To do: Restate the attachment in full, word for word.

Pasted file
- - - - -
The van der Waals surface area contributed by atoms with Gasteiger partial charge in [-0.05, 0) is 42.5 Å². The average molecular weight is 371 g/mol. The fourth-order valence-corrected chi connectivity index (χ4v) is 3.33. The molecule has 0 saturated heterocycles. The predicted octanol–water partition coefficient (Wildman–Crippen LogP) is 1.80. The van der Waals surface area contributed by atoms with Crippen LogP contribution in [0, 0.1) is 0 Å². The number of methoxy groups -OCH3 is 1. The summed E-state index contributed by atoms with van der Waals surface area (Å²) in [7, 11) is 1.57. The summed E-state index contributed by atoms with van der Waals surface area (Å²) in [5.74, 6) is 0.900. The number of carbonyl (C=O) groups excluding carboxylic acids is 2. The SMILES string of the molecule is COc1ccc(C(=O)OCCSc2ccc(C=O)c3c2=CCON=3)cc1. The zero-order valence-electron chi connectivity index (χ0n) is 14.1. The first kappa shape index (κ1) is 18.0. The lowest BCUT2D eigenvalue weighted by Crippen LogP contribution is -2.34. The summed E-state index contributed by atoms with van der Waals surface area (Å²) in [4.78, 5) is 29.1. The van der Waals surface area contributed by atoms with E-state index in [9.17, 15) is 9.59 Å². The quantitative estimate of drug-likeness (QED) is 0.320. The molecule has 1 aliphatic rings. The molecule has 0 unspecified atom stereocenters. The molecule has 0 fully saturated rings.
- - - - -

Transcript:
The van der Waals surface area contributed by atoms with Gasteiger partial charge in [-0.05, 0) is 42.5 Å². The average molecular weight is 371 g/mol. The fourth-order valence-corrected chi connectivity index (χ4v) is 3.33. The molecule has 0 saturated heterocycles. The predicted octanol–water partition coefficient (Wildman–Crippen LogP) is 1.80. The van der Waals surface area contributed by atoms with Crippen LogP contribution in [0, 0.1) is 0 Å². The number of methoxy groups -OCH3 is 1. The summed E-state index contributed by atoms with van der Waals surface area (Å²) in [7, 11) is 1.57. The summed E-state index contributed by atoms with van der Waals surface area (Å²) in [5.74, 6) is 0.900. The number of carbonyl (C=O) groups excluding carboxylic acids is 2. The SMILES string of the molecule is COc1ccc(C(=O)OCCSc2ccc(C=O)c3c2=CCON=3)cc1. The zero-order valence-electron chi connectivity index (χ0n) is 14.1. The first kappa shape index (κ1) is 18.0. The lowest BCUT2D eigenvalue weighted by Crippen LogP contribution is -2.34. The summed E-state index contributed by atoms with van der Waals surface area (Å²) in [4.78, 5) is 29.1. The van der Waals surface area contributed by atoms with E-state index in [9.17, 15) is 9.59 Å². The quantitative estimate of drug-likeness (QED) is 0.320. The molecule has 1 aliphatic rings. The molecule has 0 unspecified atom stereocenters. The molecule has 0 fully saturated rings.